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Book Title: Memnoch the Devil Anne Rice


Title: Memnoch the Devil Anne Rice

3.5 (1939)

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    Available in PDF - DJVU Format | Title: Memnoch the Devil Anne Rice.pdf | Language: ENGLISH
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In this stunning, terrifying new novel from the phenomenally successful Anne Rice, Lestat, her vampire hero, makes a Faustian pact with Memnoch, the fallen angel and devil. When the novel opens, Lestat is being stalked through the squalor and opulence of New Orleans, sensing for the first time what it must be like to be one of his own victims. The dramatic plot hurtles through space and time from the New Orleans underworld in the 1990s to the first century AD, the Fourth Crusade, and an apocalyptic denouement in hell. Lestat brings back the shroud imprinted with the face of Christ, and is saved from damnation only by will of Dora, the saintly nun whose blood he desires but whom he could not bring himself to harm. Blind in one eye, and weak, he returns to earth and the present as a captive of his own kind and Dora's charge, uncertain whether he will ever be able to kill again. . . .

"A modern Paradise Lost" (Washington Post) --This text refers to an out of print or unavailable edition of this title.

2.5 (11802)
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  • PDF | Unknown pages
  • Unknown Author
  • Unknown
  • English
  • 10
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Review Text

  • By anick on 12 March 2017

    book arrived in time and OK except that the cover was stucked with a white label which made a mess as I tried to take it off...shame as it doesn't look good anymore, I know it is second hand but it was uneccessary mess!

  • By Claire on 16 August 2017

    I like the series, but didn't manage to finish this one. It's very dense. I decided to stop part way and go on the the next one.

  • By Mme Donna Barclay on 31 March 2017

    Great idea for a book, the devil/Christ relationship, but found it a bit spooky!! Enjoyed it , though don't want to read another one.

  • By JG on 5 May 2017

    I've read almost all of the Vampire Chronicles and this is by far the worst, the only one I've nearly stopped reading. Most of the book is dialogue, with Lestat and Memnoch going for a walk discussing the story of creation forming the lions share of the book. I'd recommend skipping this part of the series.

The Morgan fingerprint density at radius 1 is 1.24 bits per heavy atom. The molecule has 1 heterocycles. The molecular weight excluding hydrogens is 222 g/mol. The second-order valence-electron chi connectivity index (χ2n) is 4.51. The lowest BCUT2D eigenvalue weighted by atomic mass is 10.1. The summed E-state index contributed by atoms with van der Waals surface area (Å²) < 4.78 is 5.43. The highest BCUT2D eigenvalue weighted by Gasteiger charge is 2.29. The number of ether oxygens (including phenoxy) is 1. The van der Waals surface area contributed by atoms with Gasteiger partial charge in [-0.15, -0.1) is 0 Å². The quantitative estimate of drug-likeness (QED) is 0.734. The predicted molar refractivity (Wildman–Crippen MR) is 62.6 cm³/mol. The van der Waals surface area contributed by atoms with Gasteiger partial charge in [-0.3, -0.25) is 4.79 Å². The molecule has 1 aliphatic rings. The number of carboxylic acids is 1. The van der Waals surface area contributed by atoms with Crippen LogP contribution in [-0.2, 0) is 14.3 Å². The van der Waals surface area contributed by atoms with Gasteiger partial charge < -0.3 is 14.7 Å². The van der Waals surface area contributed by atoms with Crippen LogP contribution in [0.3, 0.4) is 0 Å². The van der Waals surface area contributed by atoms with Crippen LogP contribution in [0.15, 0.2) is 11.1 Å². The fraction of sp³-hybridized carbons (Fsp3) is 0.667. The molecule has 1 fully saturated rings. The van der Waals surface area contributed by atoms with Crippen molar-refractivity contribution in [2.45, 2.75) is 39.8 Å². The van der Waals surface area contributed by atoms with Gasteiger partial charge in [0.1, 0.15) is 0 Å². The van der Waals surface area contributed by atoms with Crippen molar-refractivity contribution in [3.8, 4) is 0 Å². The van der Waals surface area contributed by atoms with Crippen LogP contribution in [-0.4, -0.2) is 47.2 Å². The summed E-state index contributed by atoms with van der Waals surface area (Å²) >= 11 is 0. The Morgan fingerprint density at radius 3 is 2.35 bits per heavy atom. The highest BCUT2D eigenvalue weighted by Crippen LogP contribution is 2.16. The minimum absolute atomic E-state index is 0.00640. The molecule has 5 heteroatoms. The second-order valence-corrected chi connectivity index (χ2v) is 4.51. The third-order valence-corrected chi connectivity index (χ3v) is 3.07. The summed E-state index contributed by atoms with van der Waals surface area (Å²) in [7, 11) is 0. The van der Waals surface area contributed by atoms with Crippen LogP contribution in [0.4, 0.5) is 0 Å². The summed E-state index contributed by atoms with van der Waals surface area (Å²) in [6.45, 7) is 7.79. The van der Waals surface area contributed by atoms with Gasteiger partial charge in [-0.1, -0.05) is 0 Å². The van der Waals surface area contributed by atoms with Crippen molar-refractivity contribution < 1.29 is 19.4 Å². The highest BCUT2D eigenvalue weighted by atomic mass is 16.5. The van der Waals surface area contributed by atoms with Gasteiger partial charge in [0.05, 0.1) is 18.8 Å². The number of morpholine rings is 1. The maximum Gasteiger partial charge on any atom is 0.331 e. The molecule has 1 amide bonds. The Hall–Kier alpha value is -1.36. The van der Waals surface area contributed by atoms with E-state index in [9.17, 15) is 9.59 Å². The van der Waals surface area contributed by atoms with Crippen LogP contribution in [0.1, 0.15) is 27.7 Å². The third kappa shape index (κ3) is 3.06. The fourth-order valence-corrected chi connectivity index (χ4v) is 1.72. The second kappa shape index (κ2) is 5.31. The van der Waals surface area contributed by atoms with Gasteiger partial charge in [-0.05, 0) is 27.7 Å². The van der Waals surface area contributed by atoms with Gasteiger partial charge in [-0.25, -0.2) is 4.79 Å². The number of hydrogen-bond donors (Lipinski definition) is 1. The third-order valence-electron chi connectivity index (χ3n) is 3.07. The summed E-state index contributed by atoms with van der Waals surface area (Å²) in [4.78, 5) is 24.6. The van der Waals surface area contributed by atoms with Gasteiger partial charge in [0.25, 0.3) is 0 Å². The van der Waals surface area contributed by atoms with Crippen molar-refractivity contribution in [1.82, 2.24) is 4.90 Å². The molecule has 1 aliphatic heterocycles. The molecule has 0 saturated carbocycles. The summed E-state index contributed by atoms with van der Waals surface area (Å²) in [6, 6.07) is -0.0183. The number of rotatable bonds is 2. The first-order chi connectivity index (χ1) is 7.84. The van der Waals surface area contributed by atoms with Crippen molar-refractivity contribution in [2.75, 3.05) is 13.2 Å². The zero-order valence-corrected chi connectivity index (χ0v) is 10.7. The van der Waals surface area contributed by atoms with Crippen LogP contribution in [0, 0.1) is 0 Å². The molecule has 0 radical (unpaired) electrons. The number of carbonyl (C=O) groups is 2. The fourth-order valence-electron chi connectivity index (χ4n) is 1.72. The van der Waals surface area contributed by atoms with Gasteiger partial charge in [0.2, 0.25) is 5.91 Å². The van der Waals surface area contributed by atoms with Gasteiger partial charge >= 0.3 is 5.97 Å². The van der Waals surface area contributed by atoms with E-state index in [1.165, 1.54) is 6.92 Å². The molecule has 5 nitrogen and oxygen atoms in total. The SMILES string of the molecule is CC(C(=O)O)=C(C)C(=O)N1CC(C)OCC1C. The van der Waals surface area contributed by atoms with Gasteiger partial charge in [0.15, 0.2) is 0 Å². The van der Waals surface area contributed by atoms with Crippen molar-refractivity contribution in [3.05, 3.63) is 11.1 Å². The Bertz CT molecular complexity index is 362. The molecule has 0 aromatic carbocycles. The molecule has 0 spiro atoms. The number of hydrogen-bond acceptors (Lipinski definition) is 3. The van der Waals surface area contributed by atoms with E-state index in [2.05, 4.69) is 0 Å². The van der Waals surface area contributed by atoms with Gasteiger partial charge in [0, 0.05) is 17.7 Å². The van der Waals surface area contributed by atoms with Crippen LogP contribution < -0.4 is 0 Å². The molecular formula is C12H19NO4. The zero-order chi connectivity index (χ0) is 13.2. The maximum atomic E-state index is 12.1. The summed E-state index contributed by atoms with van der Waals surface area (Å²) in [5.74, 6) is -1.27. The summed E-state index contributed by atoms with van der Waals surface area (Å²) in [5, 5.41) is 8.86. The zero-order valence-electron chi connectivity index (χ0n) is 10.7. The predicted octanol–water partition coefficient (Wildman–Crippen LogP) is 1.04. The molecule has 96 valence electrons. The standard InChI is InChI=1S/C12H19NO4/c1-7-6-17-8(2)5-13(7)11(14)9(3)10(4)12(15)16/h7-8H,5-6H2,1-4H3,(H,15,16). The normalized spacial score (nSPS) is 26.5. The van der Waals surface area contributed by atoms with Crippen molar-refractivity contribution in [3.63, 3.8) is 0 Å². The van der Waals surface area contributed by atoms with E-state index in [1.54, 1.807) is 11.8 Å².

• By JFD on 21 May 2009

    I have not read anything previously by Anne Rice and did not realize that this was the last of the Vampire Chronicles when I started reading. I found the book frustratingly slow to begin with, possibly because I did not know the characters, their background and previous history. Nevertheless, I warmed to Lestat straight away and found myself increasingly engaged by him as the narrator of the story. The introduction of Memnoch himself takes the book into a new dimension with a wonderfully imaginative description of creation, with God using evolution as his method for developing the world and his angels as observers. Memnoch, as the most critical of these observers, due to his unwillingness to allow suffering, becomes the fallen angel and is tasked with managing those souls who have not yet ascended to heaven, creating from the evolutionary Sheol the vision of hell as we are familiar with it today. In to this is woven the story of God's descent to earth as Man and His suffering as observed by Lestat, resulting in Lestat's recovery of genuine evidence in the shape of Veronica's veil. Meanwhile, Memnoch takes Lestat through time to witness the horror that men have done to each other in the name of God as he attempts to recruit Lestat as his assistant in managing hell. Personally, I think the book is a triumph of storytelling, whatever your views on the historical development of the world, and a just reward for a bold attempt to describe heaven and hell and place historical events into a bigger picture while using characters already developed through the author's own previous writing.

  • By The Philosopher on 31 August 2010

    When it comes to novels, I tend not to read into the reviews of others too much as, after all, it's a matter of taste an opinion. Nonetheless, I intend to share my review regardless! In this case, the reviews seem (to me) to be right in that this is a "weaker" novel than they previous chronicles. I myself, believe that "The Tale of The Body Thief" is weaker than the first three as well. This book, although focusing on Lestat, lacks the focus on him that the others have had. Yes this novel is theological and somewhat philosophical. I don't mind that however (being a Philosophy graduate) and I found Rice's take on creation and the "war" between God and the Devil very interesting.What is present in this novel, is Rice's brilliant, sensual and captivating writing.I am currently reading "The Vampire Armand" and again it seems that Anne Rice has yet to rediscover the brilliance of the first three chronicles. However, that being said, this is not a bad novel at all. Trying to match the (in my opinion) brilliance of the earlier chronicles was never going to be easy. Rice delivers a well written story from the eyes of our favourite anti hero Lestat, and although it is slightly less successful than her early chronicles, if you are like me and found yourself captivated from page one of "Interview with the Vampire", you will want to read this regardless of anyone elses opinions. Anne Rice won me over completely, particularly with "The Vampire Lestat", and I intend to continue reading her work until the end of (and past) the Vampire Chronicles.

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